Dr. Githinji Gitahi, Group CEO at Amref Health Africa said, “I believe that the power to transform Kenya lies within the communities. The use of Community Health Volunteers facilitates monitoring of health at household level, and provision of life-saving information including basic hygiene like importance of handwashing with soap. We must ensure that CHVs are trained and supported to perform this crucial role.”
Siddharth Chatterjee, UNFPA representative to Kenya, said, “We’re delighted to shoulder this initiative supporting the First Ladies’ Beyond Zero Campaign. Unilever’s Lifebuoy and UNFPA are actively working on programmes and advocating for advancing maternal, newborn and child health. Through this new Public Private Partnership, we believe that we can increase awareness, strengthen capacities and improve behaviour which can save the lives of many women, mothers and babies.”
Note to editors
About the Help A Child Reach 5 campaign
- Handwashing with soap has been recognised as a cost-effective and practical way to reduce the incidence of diarrhoea and other preventable diseases that are known to cause high neonatal mortality in developing countries.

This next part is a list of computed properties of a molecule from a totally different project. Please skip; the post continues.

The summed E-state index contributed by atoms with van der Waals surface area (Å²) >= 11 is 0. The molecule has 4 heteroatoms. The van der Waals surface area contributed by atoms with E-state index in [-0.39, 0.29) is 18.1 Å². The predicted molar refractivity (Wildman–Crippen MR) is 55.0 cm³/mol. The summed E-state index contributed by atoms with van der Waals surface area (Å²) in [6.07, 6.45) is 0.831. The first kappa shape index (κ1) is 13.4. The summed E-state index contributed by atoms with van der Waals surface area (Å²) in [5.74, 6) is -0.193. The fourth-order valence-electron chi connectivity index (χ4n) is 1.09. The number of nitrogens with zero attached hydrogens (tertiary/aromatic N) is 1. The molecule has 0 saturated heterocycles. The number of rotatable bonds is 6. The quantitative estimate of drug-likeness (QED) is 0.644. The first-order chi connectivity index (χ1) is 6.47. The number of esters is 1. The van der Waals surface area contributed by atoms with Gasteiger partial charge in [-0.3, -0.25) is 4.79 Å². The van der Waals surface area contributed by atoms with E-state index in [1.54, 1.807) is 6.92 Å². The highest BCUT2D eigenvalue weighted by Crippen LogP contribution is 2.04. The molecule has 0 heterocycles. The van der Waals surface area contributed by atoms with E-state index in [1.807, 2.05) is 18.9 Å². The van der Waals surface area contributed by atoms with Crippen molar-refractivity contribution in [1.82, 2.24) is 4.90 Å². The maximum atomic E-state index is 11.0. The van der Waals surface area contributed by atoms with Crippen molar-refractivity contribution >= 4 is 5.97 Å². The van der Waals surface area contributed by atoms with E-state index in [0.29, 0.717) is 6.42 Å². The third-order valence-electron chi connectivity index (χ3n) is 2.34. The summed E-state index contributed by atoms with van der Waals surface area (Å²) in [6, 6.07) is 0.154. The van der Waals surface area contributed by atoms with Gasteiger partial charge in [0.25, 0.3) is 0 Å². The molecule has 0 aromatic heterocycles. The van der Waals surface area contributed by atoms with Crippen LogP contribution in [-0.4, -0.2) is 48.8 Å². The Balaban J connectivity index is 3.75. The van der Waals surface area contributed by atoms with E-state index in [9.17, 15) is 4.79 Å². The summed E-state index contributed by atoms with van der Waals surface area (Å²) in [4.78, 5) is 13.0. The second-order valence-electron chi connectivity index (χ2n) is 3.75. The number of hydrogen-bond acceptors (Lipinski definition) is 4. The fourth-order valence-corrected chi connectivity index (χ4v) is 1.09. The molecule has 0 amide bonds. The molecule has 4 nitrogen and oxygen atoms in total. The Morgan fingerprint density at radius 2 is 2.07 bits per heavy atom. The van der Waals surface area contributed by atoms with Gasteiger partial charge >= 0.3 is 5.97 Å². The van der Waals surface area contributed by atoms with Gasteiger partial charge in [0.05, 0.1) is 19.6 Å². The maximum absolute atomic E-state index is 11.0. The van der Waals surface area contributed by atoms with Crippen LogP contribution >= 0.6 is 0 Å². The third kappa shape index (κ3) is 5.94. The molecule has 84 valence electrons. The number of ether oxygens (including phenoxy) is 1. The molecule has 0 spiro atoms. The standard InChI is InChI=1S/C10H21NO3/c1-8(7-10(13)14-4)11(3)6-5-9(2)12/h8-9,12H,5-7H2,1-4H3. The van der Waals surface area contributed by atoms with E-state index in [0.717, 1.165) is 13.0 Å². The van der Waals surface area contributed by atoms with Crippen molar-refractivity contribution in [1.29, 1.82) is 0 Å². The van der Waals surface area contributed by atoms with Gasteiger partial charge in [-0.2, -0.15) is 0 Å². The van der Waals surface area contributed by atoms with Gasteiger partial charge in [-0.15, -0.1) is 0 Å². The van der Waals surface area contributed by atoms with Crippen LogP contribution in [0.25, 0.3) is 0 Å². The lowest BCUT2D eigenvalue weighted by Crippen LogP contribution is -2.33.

- Handwashing with soap saves lives. Lifebuoy’s Help a Child Reach 5 campaign aims to stop preventable deaths from diseases like diarrhoea by teaching lifesaving handwashing habits.
- To drive awareness of the campaign, Lifebuoy created a moving film on what it means for a child to reach the age of 5:
As the world’s leading health soap, Lifebuoy aims to make a difference by creating accessible hygiene products (soap) and promoting healthy hygiene habits. With this in mind, Lifebuoy aims to change the handwashing behaviour of one billion people by 2020. Since 2010 Lifebuoy has changed the handwashing behaviours of 337 million people across 28 countries.